Layers: dual

Extra Extras:
  1. Photo Gallery
Extras Review: Acacia comes with a few extras, including an audio commentarywith director Park Ki-hyung, production manager Chung Mun-gu, and actor Kim Jin-geun. This is a rather interesting talk as the trio goes over how the story changed from the original screenplay to what was actually shot. The three participants work well together, and seem to be having quite a bit of fun.

There are five featurettes that run over 20 minutes and cover various aspects of the production: Action and Cut, The World in the Movie, About the Director, Cast Interviews, Interview with Director.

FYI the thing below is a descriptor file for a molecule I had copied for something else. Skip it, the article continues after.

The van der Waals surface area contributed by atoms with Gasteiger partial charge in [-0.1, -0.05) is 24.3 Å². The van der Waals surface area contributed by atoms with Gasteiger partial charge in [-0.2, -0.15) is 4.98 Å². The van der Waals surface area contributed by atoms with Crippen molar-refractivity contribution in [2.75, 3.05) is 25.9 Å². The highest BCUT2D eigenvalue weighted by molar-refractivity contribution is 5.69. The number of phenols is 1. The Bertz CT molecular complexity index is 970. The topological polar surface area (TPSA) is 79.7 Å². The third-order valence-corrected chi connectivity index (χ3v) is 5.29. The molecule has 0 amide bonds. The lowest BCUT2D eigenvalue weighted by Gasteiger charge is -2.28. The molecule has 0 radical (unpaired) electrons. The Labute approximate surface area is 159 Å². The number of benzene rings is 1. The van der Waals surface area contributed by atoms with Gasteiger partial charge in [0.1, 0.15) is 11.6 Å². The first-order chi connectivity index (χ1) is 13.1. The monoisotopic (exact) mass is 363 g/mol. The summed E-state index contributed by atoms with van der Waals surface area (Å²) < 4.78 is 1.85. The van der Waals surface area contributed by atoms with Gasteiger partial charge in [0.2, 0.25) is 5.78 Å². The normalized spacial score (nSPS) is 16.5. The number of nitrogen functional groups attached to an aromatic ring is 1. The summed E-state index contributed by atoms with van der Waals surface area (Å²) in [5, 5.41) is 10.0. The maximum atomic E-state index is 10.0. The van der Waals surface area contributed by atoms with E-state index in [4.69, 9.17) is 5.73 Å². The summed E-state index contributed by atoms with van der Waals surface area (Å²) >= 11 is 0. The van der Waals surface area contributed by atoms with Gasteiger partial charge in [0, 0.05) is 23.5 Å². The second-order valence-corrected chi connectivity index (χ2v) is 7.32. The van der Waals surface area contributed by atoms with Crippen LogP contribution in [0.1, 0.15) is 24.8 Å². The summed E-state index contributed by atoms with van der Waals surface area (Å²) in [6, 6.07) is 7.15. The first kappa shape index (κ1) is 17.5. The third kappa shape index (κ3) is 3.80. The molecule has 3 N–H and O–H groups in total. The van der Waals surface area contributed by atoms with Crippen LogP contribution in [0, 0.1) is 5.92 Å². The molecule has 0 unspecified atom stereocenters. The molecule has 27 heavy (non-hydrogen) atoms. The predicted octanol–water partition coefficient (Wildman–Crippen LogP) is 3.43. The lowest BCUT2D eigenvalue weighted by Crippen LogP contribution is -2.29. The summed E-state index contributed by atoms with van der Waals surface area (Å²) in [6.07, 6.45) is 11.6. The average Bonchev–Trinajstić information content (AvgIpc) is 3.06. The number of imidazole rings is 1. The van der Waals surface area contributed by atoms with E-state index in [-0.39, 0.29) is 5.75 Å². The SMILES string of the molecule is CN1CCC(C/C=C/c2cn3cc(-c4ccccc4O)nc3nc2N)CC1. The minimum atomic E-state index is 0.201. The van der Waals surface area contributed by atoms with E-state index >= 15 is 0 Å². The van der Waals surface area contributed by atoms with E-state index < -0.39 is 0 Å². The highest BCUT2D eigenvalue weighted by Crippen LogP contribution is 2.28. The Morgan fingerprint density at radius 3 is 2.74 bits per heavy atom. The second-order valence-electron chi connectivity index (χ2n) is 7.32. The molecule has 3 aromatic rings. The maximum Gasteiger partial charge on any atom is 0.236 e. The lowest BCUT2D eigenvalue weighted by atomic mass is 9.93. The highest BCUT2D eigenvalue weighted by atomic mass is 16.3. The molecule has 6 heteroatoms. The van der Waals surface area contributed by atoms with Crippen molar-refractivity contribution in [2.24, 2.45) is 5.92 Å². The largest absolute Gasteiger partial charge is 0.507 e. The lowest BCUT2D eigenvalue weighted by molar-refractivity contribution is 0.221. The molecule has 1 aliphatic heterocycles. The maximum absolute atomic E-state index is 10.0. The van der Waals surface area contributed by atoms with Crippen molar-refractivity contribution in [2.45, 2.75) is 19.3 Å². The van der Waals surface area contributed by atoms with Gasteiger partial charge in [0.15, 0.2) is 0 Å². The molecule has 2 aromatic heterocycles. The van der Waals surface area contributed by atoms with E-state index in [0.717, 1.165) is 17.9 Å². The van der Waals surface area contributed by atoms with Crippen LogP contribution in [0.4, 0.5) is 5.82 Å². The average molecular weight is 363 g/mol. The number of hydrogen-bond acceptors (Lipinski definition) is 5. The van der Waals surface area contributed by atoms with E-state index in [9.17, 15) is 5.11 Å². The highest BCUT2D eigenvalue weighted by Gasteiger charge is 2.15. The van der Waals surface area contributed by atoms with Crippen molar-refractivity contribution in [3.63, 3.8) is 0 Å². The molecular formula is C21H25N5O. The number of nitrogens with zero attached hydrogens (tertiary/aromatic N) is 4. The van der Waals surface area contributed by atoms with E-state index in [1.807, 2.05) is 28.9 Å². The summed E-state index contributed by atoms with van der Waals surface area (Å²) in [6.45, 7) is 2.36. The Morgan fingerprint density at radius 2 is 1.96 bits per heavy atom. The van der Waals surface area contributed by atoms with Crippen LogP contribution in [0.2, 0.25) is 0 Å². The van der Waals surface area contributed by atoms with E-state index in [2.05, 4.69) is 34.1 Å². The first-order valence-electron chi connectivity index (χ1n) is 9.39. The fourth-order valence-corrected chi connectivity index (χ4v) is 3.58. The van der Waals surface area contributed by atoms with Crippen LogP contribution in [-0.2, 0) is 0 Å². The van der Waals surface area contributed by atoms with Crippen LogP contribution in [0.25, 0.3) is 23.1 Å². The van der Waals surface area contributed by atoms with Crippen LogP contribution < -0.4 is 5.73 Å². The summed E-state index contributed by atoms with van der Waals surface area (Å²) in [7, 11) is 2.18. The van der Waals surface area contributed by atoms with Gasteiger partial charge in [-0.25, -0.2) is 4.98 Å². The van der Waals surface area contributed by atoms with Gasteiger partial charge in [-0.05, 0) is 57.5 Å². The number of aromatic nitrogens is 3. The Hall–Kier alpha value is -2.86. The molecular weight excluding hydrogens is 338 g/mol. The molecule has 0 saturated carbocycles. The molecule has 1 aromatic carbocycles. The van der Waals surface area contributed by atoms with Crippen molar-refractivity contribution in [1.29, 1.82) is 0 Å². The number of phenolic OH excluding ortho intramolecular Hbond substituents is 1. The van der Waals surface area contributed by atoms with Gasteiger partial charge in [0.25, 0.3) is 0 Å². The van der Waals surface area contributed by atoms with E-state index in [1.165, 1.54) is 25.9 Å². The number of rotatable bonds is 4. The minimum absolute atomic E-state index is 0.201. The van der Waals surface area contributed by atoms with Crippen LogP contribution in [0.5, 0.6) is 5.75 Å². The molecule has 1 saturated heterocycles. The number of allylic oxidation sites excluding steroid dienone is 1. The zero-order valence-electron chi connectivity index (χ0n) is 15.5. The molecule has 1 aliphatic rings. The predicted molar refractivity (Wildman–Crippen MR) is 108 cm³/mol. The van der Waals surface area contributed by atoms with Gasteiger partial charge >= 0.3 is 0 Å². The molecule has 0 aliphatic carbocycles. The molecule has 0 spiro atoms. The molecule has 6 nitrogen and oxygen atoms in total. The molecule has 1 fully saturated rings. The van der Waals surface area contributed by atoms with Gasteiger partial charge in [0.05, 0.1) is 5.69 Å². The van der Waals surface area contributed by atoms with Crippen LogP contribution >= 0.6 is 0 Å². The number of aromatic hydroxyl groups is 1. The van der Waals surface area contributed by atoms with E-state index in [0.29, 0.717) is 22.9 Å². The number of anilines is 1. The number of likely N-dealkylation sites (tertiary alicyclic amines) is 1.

A photo gallery and previews for other Tartan Asia Extreme DVD releases are also available.

Extras Grade: C


Final Comments

As an Asian horror enthusiast, I'm instantly drawn to material like Acacia, but such outings have been somewhat disappointing recently. Director Park Ki-hyung gets it right, though, as he takes an interesting premise and crafts a horrific tale that is at once touching and sad. Tartan Video does a nice job serving the film up with excellent audio and video presentations, and a few interesting supplements.